Many Iraqi Dinar dealers tout in their marketing materials and in Youtube videos how they are Treasury Registered and not to buy from dealers or eBay sellers who are not Treasury Registered.
But what does Treasury Registered actually mean? Over the years I have heard some crazy things said about the whole Treasury Registration thing. People seem to have an inaccurate view of what a Treasury Registration is and what it means when a dealer is Treasury Registered.
|US Treasury Symbol Used By Dinar Dealers Who Claim To Be Treasury Registered|
I have heard everything from people saying it means the dealer gets their notes from the US Treasury to it meaning that the US Treasury inspects those dealers notes to a variety of other things that are just untrue.
The US Treasury does not supply dealers with the Iraqi Dinar, the US Treasury has essentially nothing to to do with the Iraqi Dinar. Iraqi Dinar comes from the Central Bank of Iraq, is then transferred to a neighboring country in the Middle East per Iraqi Law and then transferred to the United States where it's generally sold to dealers and brokers who then sell it to the end user.
So what exactly is a Treasury Registration and what does it mean? Being Treasury Registered doesn't mean much. Essentially all it is, is a tax form a dealer fills out if they plan on conducting currency sales or other financial transactions in amounts that exceed $1,000 per customer per day. Though it seems to be a grey area, it seems as if someone can sell up to $999.99 per customer per day without needing a Treasury Registration. Keep in mind however this is all on the Federal level, states may have their own rules, regulations and laws regarding currency and other monetary transactions.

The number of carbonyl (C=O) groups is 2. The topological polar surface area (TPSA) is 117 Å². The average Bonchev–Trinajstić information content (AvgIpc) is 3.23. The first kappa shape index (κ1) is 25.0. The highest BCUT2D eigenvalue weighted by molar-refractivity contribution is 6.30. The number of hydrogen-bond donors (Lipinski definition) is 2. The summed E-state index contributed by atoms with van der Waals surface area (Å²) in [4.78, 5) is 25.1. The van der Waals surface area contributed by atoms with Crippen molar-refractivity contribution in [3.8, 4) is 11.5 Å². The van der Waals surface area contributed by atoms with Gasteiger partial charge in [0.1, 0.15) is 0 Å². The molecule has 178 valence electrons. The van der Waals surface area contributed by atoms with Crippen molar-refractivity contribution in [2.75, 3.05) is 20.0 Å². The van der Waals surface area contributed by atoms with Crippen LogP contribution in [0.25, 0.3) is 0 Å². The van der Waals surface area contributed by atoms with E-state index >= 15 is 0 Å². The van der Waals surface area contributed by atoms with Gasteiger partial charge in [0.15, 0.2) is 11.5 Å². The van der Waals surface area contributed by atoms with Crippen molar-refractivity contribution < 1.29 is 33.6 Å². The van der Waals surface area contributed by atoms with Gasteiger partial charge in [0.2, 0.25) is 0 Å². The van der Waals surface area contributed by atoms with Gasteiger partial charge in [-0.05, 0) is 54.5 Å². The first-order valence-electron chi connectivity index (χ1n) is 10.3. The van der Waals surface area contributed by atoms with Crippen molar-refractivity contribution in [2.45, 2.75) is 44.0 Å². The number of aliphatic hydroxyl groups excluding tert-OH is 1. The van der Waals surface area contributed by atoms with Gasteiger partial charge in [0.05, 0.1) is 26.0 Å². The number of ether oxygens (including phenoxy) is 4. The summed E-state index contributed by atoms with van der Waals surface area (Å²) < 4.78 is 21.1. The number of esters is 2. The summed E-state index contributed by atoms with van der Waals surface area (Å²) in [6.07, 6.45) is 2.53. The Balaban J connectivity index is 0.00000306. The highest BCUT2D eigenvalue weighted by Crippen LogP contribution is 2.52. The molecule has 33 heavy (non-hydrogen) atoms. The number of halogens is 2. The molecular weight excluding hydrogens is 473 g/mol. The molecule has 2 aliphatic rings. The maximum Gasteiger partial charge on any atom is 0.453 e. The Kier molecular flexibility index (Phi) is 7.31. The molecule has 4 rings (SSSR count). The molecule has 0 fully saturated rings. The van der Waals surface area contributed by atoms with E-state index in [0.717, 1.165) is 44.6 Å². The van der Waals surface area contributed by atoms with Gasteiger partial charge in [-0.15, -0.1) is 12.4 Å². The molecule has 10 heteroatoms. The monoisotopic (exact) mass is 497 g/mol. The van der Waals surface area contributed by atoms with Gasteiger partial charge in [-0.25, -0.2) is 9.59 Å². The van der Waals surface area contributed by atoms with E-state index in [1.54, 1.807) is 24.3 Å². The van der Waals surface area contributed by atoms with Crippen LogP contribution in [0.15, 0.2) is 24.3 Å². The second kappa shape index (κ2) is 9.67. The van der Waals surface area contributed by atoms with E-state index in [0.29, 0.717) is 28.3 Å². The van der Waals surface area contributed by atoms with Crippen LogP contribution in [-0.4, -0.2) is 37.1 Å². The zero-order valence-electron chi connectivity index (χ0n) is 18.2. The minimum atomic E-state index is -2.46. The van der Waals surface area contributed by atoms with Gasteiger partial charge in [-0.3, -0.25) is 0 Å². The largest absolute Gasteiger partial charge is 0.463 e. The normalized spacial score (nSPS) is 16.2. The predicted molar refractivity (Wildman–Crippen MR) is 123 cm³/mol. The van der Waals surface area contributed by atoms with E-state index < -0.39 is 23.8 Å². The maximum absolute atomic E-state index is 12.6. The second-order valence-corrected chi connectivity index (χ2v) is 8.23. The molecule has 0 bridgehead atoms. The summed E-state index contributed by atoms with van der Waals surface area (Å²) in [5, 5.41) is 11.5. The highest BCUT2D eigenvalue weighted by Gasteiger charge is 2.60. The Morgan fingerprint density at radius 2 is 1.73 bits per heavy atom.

Essentially though, a Treasury Registration doesn't assure a dealer is selling authentic notes, it doesn't mean they get their notes from the Treasury and it doesn't mean the Treasury inspects their notes. It essentially means nothing.
Is it a good idea to buy from a dealer or seller who is Treasury Registered? Sure it is. At the very least someone who actually abides by and follows the law and takes the time to register is probably less likely to be a scammer. That said, buyers of the Iraqi Dinar shouldn't be lulled into a sense of security just because a dealers site has a US Treasury logo or touts how they are Treasury Registered because it really means absolutely nothing in terms of if they are honest, how they conduct their business, or whether or not they have legitimate non-counterfeit notes.